The extent of suboptimal hemodynamics related to an untailored paced AV delay is presently unknown in medical literature, and may also have played a role in randomized studies which failed to demonstrate a mortality benefit of dual-chamber versus single-chamber stimulation.1,2

The achievement of an appropriate diastolic filling by AV delay optimization has emerged also in SSS, DDDR pacing having a lower incidence of AF than AAIR pacing in the DANPACE study.16 Regretfully, in AVB patients the pacing rate is not lowered to allow VDD pacing and paced AV delay is not targeted to ensure the best diastolic filling. Indeed, the paced AV delay and the shipment offset between paced and sensed AV delay differ among manufacturers, may show individual differences among patients, are strongly dependent on interatrial conduction that is only sporadically considered, and are only rarely changed at follow-up. As expected, an intrinsic rate >50 bpm before PM implantation was linked with higher incidence of new-onset atrial arrhythmias, since avoidance of unnecessary RV pacing and optimization of diastolic filling at the lower rate by AV delay programming may not have occurred, as in agreement with the MOST and CTOPP8,9 observations and CRT lessons.1012 Indeed, only 11.4% patients had AV delay reprogramming towards a more physiologic setting during follow-up.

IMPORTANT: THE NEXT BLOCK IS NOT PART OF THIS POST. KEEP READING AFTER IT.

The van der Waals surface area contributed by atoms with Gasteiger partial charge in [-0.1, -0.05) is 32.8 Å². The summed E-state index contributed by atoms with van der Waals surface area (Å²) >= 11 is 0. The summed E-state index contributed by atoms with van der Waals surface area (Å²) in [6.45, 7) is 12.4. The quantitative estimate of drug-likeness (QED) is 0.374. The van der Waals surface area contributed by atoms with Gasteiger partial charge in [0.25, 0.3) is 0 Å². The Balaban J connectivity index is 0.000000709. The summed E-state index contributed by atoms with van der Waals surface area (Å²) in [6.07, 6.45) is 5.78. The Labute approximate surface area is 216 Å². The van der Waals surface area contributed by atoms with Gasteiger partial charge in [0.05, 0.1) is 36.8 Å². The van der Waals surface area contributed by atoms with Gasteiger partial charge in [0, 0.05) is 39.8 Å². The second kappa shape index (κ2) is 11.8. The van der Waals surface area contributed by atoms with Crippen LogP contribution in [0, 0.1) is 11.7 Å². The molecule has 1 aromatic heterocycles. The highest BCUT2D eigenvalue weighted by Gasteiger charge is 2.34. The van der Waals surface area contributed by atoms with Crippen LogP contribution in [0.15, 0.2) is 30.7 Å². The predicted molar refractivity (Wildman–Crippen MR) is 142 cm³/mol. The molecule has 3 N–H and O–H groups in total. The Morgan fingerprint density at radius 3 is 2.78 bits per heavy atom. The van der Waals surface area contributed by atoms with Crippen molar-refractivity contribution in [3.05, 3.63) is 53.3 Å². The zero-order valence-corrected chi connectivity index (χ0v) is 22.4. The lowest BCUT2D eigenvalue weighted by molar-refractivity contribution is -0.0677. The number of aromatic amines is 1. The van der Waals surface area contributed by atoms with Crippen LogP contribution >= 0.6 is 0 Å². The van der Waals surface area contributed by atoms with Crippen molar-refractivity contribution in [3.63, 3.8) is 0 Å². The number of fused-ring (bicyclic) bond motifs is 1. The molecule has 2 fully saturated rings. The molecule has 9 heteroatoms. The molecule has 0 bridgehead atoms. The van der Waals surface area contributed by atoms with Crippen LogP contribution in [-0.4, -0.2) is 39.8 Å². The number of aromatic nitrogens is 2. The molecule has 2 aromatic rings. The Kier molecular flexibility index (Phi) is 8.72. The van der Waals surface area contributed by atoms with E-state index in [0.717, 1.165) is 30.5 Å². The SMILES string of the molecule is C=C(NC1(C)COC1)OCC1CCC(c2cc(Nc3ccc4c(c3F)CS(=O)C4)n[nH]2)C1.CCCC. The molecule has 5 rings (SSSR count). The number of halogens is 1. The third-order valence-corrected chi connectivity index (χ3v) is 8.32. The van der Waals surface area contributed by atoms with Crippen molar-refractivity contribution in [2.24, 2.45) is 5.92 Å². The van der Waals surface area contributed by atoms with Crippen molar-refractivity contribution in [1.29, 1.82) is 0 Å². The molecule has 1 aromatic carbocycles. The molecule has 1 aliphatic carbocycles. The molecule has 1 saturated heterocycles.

Pacemaker reprogramming during follow-up

An additional exploration of these data investigated how device programming changes over time, according to current clinical practice. Patients in this study were followed with a median of three in-clinic follow ups over a 2-year timeframe, with first visit occurring in approximately half of the subjects within 3 months from enrollment. However, when looking at programming changes and device setting during follow-up, only 147 (8.4%) of the patients underwent a programming change toward physiological programming. Furthermore, when analyzing specific device setting changes in these patients, the principal adjustment was activation of rate response in patients with permanent AF (49/147; 33%), while only the minority of the subjects underwent a change to achieve a substantial enhancement of physiologic pacing: in patients with AVB and without SND the paced AV was reprogrammed in 19/147 (13%), and the LRL was lowered below 60 ppm in 24/147 (16%). Additionally, most of these changes (76%) occurred within 6 months of enrollment. This picture shows that little attention is paid to device optimization, the majority of reprogramming occurring at the time of implant, or at the earliest follow-up visit. Consistently with this finding, in the AUTOMATICITY trial17 PM algorithm reprogramming occurred rarely, and was not driven by a patient’s clinical needs in one-third of cases.

Study limitations